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Working with the set of real numbers

On 13/02/2014 22:00, Marko Rauhamaa wrote:
> Rotwang <sg552 at hotmail.co.uk>:
>>>           for x in continuum(0, max(1, y)):
>>>               # Note: x is not traversed in the < order but some other
>>>               # well-ordering, which has been proved to exist.
>>>               if x * x == y:
>>>                   return x
>> [...]

Restoring for context:

>>> The function could well return in finite time with a precise result
>>> for any given nonnegative real argument.

>> More importantly, though, such a computer could not complete the above
>> iteration in finite time unless time itself is not real-valued. That's
>> because if k is an uncountable ordinal then there is no strictly
>> order-preserving function from k to the unit interval [0, 1].
> If you read the code comment above, the transfinite iterator yields the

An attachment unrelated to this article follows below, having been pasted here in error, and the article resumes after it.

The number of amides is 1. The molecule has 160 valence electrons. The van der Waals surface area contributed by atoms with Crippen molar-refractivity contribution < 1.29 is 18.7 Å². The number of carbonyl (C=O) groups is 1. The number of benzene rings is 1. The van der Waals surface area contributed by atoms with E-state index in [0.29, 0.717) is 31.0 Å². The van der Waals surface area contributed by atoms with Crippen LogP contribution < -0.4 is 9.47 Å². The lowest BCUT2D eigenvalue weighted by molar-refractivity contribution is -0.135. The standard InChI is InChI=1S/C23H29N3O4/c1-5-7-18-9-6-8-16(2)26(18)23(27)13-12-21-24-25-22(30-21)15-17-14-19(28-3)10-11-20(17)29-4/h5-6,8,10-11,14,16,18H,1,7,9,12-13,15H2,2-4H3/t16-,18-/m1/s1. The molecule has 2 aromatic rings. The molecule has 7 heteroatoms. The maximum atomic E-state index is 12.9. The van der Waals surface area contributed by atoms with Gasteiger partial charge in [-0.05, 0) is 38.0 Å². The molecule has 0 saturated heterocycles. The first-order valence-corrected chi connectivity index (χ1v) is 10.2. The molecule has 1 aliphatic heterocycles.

> whole continuum, not in the < order (which is impossible), but in some
> other well-ordering (which is known to exist). Thus, we can exhaust the
> continuum in ?? discrete steps.

Yes, I understood that. But my point was that it can't carry out those 
?? discrete steps in finite time (assuming that time is real-valued), 
because there's no way to embed them in any time interval without 
changing their order. Note that this is different to the case of 
iterating over a countable set, since the unit interval does have 
countable well-ordered subsets.